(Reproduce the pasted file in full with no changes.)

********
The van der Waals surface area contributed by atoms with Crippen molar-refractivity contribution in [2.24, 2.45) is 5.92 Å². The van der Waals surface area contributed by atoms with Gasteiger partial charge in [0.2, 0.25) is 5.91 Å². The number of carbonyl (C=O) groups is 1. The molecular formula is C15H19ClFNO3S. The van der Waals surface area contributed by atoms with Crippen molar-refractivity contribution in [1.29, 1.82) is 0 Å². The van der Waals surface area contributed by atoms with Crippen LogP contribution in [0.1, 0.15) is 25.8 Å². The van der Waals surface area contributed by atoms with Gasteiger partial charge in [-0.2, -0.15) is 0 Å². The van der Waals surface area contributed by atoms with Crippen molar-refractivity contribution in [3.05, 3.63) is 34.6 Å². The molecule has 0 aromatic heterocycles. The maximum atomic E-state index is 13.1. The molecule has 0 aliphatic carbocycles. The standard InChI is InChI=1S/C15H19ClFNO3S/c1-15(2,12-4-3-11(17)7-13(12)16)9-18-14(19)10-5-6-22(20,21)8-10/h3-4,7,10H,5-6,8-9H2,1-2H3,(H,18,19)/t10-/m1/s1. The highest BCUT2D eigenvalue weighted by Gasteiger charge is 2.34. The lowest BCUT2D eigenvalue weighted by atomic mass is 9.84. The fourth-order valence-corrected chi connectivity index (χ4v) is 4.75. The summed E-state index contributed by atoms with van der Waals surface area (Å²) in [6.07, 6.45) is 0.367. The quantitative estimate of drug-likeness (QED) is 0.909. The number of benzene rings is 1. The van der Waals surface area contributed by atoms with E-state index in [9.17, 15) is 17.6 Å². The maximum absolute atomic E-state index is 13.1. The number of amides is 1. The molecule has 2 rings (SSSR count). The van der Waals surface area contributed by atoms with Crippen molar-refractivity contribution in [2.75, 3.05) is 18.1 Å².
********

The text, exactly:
The van der Waals surface area contributed by atoms with Crippen molar-refractivity contribution in [2.24, 2.45) is 5.92 Å². The van der Waals surface area contributed by atoms with Gasteiger partial charge in [0.2, 0.25) is 5.91 Å². The number of carbonyl (C=O) groups is 1. The molecular formula is C15H19ClFNO3S. The van der Waals surface area contributed by atoms with Crippen molar-refractivity contribution in [1.29, 1.82) is 0 Å². The van der Waals surface area contributed by atoms with Crippen LogP contribution in [0.1, 0.15) is 25.8 Å². The van der Waals surface area contributed by atoms with Gasteiger partial charge in [-0.2, -0.15) is 0 Å². The van der Waals surface area contributed by atoms with Crippen molar-refractivity contribution in [3.05, 3.63) is 34.6 Å². The molecule has 0 aromatic heterocycles. The maximum atomic E-state index is 13.1. The molecule has 0 aliphatic carbocycles. The standard InChI is InChI=1S/C15H19ClFNO3S/c1-15(2,12-4-3-11(17)7-13(12)16)9-18-14(19)10-5-6-22(20,21)8-10/h3-4,7,10H,5-6,8-9H2,1-2H3,(H,18,19)/t10-/m1/s1. The highest BCUT2D eigenvalue weighted by Gasteiger charge is 2.34. The lowest BCUT2D eigenvalue weighted by atomic mass is 9.84. The fourth-order valence-corrected chi connectivity index (χ4v) is 4.75. The summed E-state index contributed by atoms with van der Waals surface area (Å²) in [6.07, 6.45) is 0.367. The quantitative estimate of drug-likeness (QED) is 0.909. The number of benzene rings is 1. The van der Waals surface area contributed by atoms with E-state index in [9.17, 15) is 17.6 Å². The maximum absolute atomic E-state index is 13.1. The number of amides is 1. The molecule has 2 rings (SSSR count). The van der Waals surface area contributed by atoms with Crippen molar-refractivity contribution in [2.75, 3.05) is 18.1 Å².